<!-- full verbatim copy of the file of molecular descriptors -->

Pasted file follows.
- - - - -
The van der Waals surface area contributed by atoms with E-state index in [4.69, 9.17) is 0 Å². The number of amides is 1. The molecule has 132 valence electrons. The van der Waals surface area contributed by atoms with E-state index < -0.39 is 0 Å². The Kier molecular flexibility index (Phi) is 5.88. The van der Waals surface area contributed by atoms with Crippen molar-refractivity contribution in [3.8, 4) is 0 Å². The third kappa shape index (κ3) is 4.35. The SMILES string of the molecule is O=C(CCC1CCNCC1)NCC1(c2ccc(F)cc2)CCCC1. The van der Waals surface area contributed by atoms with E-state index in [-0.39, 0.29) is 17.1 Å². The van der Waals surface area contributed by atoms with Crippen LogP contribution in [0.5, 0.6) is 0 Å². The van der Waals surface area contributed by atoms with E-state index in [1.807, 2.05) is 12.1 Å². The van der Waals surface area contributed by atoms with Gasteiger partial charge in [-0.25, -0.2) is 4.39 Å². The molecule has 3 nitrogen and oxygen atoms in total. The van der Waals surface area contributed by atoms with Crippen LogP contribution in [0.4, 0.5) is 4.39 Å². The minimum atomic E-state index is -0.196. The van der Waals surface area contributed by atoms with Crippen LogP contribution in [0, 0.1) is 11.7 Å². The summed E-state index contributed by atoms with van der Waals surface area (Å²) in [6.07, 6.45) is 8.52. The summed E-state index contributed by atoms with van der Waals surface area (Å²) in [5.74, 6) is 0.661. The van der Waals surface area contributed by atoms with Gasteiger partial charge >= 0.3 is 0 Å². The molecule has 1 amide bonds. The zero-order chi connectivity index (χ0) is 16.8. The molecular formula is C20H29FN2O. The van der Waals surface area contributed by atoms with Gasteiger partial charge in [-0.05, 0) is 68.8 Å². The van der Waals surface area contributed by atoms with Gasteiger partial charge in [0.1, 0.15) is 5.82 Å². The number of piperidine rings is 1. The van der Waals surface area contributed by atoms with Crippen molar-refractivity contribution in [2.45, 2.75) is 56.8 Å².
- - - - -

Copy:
The van der Waals surface area contributed by atoms with E-state index in [4.69, 9.17) is 0 Å². The number of amides is 1. The molecule has 132 valence electrons. The van der Waals surface area contributed by atoms with E-state index < -0.39 is 0 Å². The Kier molecular flexibility index (Phi) is 5.88. The van der Waals surface area contributed by atoms with Crippen molar-refractivity contribution in [3.8, 4) is 0 Å². The third kappa shape index (κ3) is 4.35. The SMILES string of the molecule is O=C(CCC1CCNCC1)NCC1(c2ccc(F)cc2)CCCC1. The van der Waals surface area contributed by atoms with E-state index in [-0.39, 0.29) is 17.1 Å². The van der Waals surface area contributed by atoms with Crippen LogP contribution in [0.5, 0.6) is 0 Å². The van der Waals surface area contributed by atoms with E-state index in [1.807, 2.05) is 12.1 Å². The van der Waals surface area contributed by atoms with Gasteiger partial charge in [-0.25, -0.2) is 4.39 Å². The molecule has 3 nitrogen and oxygen atoms in total. The van der Waals surface area contributed by atoms with Crippen LogP contribution in [0.4, 0.5) is 4.39 Å². The minimum atomic E-state index is -0.196. The van der Waals surface area contributed by atoms with Crippen LogP contribution in [0, 0.1) is 11.7 Å². The summed E-state index contributed by atoms with van der Waals surface area (Å²) in [6.07, 6.45) is 8.52. The summed E-state index contributed by atoms with van der Waals surface area (Å²) in [5.74, 6) is 0.661. The van der Waals surface area contributed by atoms with Gasteiger partial charge >= 0.3 is 0 Å². The molecule has 1 amide bonds. The zero-order chi connectivity index (χ0) is 16.8. The molecular formula is C20H29FN2O. The van der Waals surface area contributed by atoms with Gasteiger partial charge in [-0.05, 0) is 68.8 Å². The van der Waals surface area contributed by atoms with Gasteiger partial charge in [0.1, 0.15) is 5.82 Å². The number of piperidine rings is 1. The van der Waals surface area contributed by atoms with Crippen molar-refractivity contribution in [2.45, 2.75) is 56.8 Å².